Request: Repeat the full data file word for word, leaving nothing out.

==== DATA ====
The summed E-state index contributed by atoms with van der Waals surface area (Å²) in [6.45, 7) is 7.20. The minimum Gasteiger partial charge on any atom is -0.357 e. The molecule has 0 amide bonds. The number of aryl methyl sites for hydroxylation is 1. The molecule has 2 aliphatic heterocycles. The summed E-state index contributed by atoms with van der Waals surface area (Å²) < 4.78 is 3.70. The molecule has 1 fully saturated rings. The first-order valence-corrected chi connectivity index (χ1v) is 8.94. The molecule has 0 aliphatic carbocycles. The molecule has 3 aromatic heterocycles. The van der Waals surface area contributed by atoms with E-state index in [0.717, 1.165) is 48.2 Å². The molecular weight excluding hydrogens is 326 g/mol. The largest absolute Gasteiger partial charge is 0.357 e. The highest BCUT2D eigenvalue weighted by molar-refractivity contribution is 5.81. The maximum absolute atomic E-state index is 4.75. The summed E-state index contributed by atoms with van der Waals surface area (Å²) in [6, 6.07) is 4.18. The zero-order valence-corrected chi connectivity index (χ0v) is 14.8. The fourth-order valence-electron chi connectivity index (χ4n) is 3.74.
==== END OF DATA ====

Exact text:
The summed E-state index contributed by atoms with van der Waals surface area (Å²) in [6.45, 7) is 7.20. The minimum Gasteiger partial charge on any atom is -0.357 e. The molecule has 0 amide bonds. The number of aryl methyl sites for hydroxylation is 1. The molecule has 2 aliphatic heterocycles. The summed E-state index contributed by atoms with van der Waals surface area (Å²) < 4.78 is 3.70. The molecule has 1 fully saturated rings. The first-order valence-corrected chi connectivity index (χ1v) is 8.94. The molecule has 0 aliphatic carbocycles. The molecule has 3 aromatic heterocycles. The van der Waals surface area contributed by atoms with E-state index in [0.717, 1.165) is 48.2 Å². The molecular weight excluding hydrogens is 326 g/mol. The largest absolute Gasteiger partial charge is 0.357 e. The highest BCUT2D eigenvalue weighted by molar-refractivity contribution is 5.81. The maximum absolute atomic E-state index is 4.75. The summed E-state index contributed by atoms with van der Waals surface area (Å²) in [6, 6.07) is 4.18. The zero-order valence-corrected chi connectivity index (χ0v) is 14.8. The fourth-order valence-electron chi connectivity index (χ4n) is 3.74.